But does it really matter what exercise scientists say? The disregard some academics have for practitioners is a two-way street. Most exercise scientists know that the research reports or theoretical papers they publish are completely ignored by actual practitioners. In a very recent conference keynote speech, Dr. William Kraemer, putatively one of the most recognizable and respected figures in exercise research, said "Coaches don't listen to sports scientists."

Putting Out Fires


Honolulu Fire Department, Hawaii; Orange Country Fire Authority and Oakland Fire Department, California; Woodinville Fire and Life Safety District, Washington; Marietta Fire Department, Georgia; Parker Fire District, Colorado. What do all of these fire departments have in common?

You’ve probably already guessed part of the answer: They use CrossFit, officially or unofficially, to prepare for the rigors of their profession. But there’s more. In firefighter competitions around the country, it seems that whenever CrossFit-trained personnel enter, they end up at the top of the field. We might even say that fire companies like those above dominate the competition.

For those of us familiar with CrossFit and its results, this success is not terribly surprising. However, we have observed a phenomenon in these competitions that is curious indeed. In the parts of the competitions that require contestants to use oxygen tanks, CrossFit-trained firefighters consumed less from their oxygen bottles than other competitors. At first this seems odd—winners using less oxygen? The conventional understanding is that the more fit you are, the more oxygen you can consume (i.e., the greater your VO2 max), the higher levels of exertion you can sustain, and the faster you can get the job done.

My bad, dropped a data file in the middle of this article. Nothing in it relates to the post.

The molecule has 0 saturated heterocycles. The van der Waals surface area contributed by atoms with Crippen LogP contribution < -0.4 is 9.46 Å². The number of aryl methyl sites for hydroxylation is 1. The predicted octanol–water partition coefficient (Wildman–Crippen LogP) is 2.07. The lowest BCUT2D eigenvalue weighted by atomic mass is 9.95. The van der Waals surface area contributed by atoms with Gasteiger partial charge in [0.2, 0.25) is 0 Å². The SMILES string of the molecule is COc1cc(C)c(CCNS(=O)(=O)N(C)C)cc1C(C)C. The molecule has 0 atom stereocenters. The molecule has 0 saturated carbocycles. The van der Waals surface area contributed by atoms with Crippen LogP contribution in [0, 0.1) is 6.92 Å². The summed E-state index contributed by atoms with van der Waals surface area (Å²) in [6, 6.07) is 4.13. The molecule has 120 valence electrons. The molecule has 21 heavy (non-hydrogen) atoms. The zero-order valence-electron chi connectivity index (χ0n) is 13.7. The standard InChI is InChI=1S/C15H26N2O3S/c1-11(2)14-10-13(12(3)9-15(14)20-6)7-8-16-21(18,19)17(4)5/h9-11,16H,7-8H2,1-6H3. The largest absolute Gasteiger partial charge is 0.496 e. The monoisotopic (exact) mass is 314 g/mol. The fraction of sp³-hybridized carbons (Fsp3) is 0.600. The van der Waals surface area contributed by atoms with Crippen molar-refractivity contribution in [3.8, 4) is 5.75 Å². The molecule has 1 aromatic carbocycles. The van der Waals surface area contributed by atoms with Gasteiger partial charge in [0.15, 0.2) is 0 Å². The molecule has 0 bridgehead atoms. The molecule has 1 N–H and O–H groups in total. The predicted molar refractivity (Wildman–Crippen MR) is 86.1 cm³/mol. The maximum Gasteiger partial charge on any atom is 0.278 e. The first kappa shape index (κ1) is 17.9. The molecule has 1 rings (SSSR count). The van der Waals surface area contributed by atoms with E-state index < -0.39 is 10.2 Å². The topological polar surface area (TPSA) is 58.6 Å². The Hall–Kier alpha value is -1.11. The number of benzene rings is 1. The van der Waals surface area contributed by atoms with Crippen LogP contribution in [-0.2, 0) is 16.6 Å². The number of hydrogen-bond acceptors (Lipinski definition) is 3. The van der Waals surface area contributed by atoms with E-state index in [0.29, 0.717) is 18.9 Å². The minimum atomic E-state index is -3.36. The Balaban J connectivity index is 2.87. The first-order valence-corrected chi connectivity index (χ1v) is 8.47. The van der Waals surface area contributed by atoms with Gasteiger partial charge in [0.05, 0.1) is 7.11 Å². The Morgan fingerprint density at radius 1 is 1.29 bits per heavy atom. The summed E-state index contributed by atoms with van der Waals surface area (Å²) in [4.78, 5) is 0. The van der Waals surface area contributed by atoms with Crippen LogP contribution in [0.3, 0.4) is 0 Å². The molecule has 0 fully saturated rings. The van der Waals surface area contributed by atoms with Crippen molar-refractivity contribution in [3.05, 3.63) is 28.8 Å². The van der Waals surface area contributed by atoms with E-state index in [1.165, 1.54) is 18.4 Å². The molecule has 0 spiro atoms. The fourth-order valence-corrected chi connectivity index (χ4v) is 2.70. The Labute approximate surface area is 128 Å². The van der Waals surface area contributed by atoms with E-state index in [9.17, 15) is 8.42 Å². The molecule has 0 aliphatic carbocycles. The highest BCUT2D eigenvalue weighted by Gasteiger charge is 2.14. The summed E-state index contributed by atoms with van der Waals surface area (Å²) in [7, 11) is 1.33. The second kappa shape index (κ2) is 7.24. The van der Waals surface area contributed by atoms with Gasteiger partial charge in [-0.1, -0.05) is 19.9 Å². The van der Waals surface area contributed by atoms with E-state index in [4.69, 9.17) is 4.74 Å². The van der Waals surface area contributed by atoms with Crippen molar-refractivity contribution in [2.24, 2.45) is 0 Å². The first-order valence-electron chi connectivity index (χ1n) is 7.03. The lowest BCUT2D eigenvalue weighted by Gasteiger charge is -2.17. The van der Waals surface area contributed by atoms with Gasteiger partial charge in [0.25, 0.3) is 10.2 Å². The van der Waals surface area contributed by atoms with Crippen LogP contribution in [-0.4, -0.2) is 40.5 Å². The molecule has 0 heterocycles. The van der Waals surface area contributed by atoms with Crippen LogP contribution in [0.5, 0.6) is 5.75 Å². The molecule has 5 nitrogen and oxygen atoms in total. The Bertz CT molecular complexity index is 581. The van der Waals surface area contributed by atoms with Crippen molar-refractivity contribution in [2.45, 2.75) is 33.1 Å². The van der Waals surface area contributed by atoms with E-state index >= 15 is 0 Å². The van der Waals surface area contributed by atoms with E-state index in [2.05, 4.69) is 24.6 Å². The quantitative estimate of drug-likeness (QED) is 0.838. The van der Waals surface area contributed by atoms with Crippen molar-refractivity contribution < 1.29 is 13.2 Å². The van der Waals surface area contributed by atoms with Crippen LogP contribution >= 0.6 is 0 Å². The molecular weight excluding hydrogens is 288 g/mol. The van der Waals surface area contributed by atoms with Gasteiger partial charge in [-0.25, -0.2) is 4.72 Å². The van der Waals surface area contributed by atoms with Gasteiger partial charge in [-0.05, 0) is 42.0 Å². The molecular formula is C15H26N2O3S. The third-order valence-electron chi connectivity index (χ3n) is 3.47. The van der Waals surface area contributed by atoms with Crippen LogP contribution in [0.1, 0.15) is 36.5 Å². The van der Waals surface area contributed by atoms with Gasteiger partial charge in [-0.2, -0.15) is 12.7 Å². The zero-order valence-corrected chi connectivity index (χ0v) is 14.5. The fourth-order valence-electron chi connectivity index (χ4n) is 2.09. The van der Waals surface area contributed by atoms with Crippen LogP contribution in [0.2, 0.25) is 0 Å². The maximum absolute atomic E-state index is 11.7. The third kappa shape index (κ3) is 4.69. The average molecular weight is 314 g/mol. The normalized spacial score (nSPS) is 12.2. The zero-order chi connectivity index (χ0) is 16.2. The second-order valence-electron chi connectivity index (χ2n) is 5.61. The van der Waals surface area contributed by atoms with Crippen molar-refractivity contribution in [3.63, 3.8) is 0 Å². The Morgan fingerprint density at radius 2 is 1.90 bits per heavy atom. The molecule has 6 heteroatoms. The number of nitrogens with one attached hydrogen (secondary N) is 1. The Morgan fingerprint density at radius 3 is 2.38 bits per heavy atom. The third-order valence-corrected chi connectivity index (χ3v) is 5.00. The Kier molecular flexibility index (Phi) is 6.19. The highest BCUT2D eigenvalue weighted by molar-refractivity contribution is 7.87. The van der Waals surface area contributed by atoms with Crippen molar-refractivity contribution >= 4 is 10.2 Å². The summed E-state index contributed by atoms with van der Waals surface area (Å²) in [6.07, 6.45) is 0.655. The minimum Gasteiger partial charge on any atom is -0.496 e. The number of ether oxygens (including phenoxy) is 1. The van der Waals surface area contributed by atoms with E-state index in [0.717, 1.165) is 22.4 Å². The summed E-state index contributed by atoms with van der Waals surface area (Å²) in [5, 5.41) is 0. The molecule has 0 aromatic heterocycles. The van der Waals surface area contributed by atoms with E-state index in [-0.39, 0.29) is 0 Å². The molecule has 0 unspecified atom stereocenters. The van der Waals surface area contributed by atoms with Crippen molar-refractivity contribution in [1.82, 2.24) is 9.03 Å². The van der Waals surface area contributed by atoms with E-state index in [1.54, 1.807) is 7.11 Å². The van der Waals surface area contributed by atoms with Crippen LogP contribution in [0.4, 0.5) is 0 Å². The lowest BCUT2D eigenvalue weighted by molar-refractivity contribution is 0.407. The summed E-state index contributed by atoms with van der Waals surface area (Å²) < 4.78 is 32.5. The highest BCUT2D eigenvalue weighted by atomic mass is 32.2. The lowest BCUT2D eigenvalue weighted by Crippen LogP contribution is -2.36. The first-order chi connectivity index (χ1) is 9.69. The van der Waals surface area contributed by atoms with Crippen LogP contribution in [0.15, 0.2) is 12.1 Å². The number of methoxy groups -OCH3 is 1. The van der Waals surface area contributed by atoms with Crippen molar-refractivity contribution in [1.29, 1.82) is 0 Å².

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This article was originally written specifically about the role of perception in alpine skiing. It was written by my father, George Twardokens ("Dr. T.," as he is known), and was published in the journal Professional Ski Instructors of America. We wanted to bring some new concepts and prescriptions to the CrossFit community to get "black boxed" and refined. This article uses some of the words of my father’s article verbatim and removes most of the skiing specifics to discuss the importance of perception in training for all types of athletes, as well as soldiers, police, firefighters and others who depend on their physical readiness.

Athletes looking to improve their skills often concentrate on how they move, but they'd be wise to focus also on which movements they select and how quickly they respond. Training to reduce response time through enhanced perception—as if by instinct—can make for better performance on demand.

Perception is a topic that's generating wide general interest these days. In his bestselling book Blink: The Power of Thinking Without Thinking, Malcolm Gladwell examines what happens inside a person’s brain during the nanosecond between when it receives stimuli and then prompts decisions and actions the person isn’t even aware of. Gladwell scrutinizes the way the brain absorbs information immediately and then generates responses that we often consider to be intuition but that, in reality, are part of a complicated process of neural actions and reactions.

In last month's CrossFit Journal, I explained why you shouldn't pay for expensive tests such as gas analysis to measure your VO2 max. Simple tests repeated often will show your improvement (or decline) and how steep the trend curve is. Expensive tests can be accurate, but if you want to know how your fitness is progressing, an expensive test, measuring one component of fitness once per year, isn't going to give you that information. The most common request I get from students, athletes, and the general public is to measure percent body fat. Most people get the same reply I give regarding a gas analysis for VO 2 max: "Save your money."

However, the reasons behind that same reply are not identical. There are two main reasons I do not like to measure someone's percent body fat: